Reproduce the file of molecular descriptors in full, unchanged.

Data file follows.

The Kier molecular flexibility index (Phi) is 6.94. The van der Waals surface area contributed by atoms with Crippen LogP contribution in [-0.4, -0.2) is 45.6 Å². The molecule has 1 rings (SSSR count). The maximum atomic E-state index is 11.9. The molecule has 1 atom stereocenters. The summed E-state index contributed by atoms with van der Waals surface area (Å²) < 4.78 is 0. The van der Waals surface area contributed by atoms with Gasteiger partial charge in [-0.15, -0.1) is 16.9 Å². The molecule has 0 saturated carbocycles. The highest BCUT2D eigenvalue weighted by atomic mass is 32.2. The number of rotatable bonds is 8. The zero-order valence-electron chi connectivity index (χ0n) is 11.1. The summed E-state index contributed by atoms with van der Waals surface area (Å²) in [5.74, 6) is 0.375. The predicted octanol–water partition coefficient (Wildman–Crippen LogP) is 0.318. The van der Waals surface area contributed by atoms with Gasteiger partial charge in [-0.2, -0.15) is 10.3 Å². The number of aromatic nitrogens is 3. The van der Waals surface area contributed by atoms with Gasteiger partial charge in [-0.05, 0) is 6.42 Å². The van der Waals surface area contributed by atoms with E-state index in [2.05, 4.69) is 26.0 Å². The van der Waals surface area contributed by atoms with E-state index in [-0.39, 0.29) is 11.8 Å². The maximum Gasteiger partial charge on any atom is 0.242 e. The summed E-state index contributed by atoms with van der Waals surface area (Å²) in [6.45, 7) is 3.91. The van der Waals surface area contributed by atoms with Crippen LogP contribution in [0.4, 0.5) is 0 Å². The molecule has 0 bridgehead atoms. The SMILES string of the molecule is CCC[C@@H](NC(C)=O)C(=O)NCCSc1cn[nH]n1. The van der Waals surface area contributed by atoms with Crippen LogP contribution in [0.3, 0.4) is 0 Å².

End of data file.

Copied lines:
The Kier molecular flexibility index (Phi) is 6.94. The van der Waals surface area contributed by atoms with Crippen LogP contribution in [-0.4, -0.2) is 45.6 Å². The molecule has 1 rings (SSSR count). The maximum atomic E-state index is 11.9. The molecule has 1 atom stereocenters. The summed E-state index contributed by atoms with van der Waals surface area (Å²) < 4.78 is 0. The van der Waals surface area contributed by atoms with Gasteiger partial charge in [-0.15, -0.1) is 16.9 Å². The molecule has 0 saturated carbocycles. The highest BCUT2D eigenvalue weighted by atomic mass is 32.2. The number of rotatable bonds is 8. The zero-order valence-electron chi connectivity index (χ0n) is 11.1. The summed E-state index contributed by atoms with van der Waals surface area (Å²) in [5.74, 6) is 0.375. The predicted octanol–water partition coefficient (Wildman–Crippen LogP) is 0.318. The van der Waals surface area contributed by atoms with Gasteiger partial charge in [-0.2, -0.15) is 10.3 Å². The number of aromatic nitrogens is 3. The van der Waals surface area contributed by atoms with Gasteiger partial charge in [-0.05, 0) is 6.42 Å². The van der Waals surface area contributed by atoms with E-state index in [2.05, 4.69) is 26.0 Å². The van der Waals surface area contributed by atoms with E-state index in [-0.39, 0.29) is 11.8 Å². The maximum Gasteiger partial charge on any atom is 0.242 e. The summed E-state index contributed by atoms with van der Waals surface area (Å²) in [6.45, 7) is 3.91. The van der Waals surface area contributed by atoms with Crippen LogP contribution in [0.4, 0.5) is 0 Å². The molecule has 0 bridgehead atoms. The SMILES string of the molecule is CCC[C@@H](NC(C)=O)C(=O)NCCSc1cn[nH]n1. The van der Waals surface area contributed by atoms with Crippen LogP contribution in [0.3, 0.4) is 0 Å².